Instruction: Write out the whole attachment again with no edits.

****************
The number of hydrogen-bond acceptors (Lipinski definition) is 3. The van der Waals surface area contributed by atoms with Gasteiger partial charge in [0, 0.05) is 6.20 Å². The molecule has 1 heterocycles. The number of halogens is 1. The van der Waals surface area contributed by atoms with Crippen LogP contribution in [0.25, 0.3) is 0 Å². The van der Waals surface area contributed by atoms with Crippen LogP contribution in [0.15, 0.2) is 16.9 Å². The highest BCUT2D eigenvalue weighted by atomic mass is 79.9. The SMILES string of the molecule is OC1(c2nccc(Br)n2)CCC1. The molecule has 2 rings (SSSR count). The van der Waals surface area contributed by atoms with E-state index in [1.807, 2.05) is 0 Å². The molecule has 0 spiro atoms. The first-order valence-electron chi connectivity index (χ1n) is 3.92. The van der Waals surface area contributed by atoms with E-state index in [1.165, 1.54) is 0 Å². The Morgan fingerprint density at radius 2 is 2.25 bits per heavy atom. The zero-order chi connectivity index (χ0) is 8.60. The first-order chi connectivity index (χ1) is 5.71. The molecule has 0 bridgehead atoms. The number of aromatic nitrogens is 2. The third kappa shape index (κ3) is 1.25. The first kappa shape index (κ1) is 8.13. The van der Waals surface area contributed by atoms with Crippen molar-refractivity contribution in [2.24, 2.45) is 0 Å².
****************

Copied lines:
The number of hydrogen-bond acceptors (Lipinski definition) is 3. The van der Waals surface area contributed by atoms with Gasteiger partial charge in [0, 0.05) is 6.20 Å². The molecule has 1 heterocycles. The number of halogens is 1. The van der Waals surface area contributed by atoms with Crippen LogP contribution in [0.25, 0.3) is 0 Å². The van der Waals surface area contributed by atoms with Crippen LogP contribution in [0.15, 0.2) is 16.9 Å². The highest BCUT2D eigenvalue weighted by atomic mass is 79.9. The SMILES string of the molecule is OC1(c2nccc(Br)n2)CCC1. The molecule has 2 rings (SSSR count). The van der Waals surface area contributed by atoms with E-state index in [1.807, 2.05) is 0 Å². The molecule has 0 spiro atoms. The first-order valence-electron chi connectivity index (χ1n) is 3.92. The van der Waals surface area contributed by atoms with E-state index in [1.165, 1.54) is 0 Å². The Morgan fingerprint density at radius 2 is 2.25 bits per heavy atom. The zero-order chi connectivity index (χ0) is 8.60. The first-order chi connectivity index (χ1) is 5.71. The molecule has 0 bridgehead atoms. The number of aromatic nitrogens is 2. The third kappa shape index (κ3) is 1.25. The first kappa shape index (κ1) is 8.13. The van der Waals surface area contributed by atoms with Crippen molar-refractivity contribution in [2.24, 2.45) is 0 Å².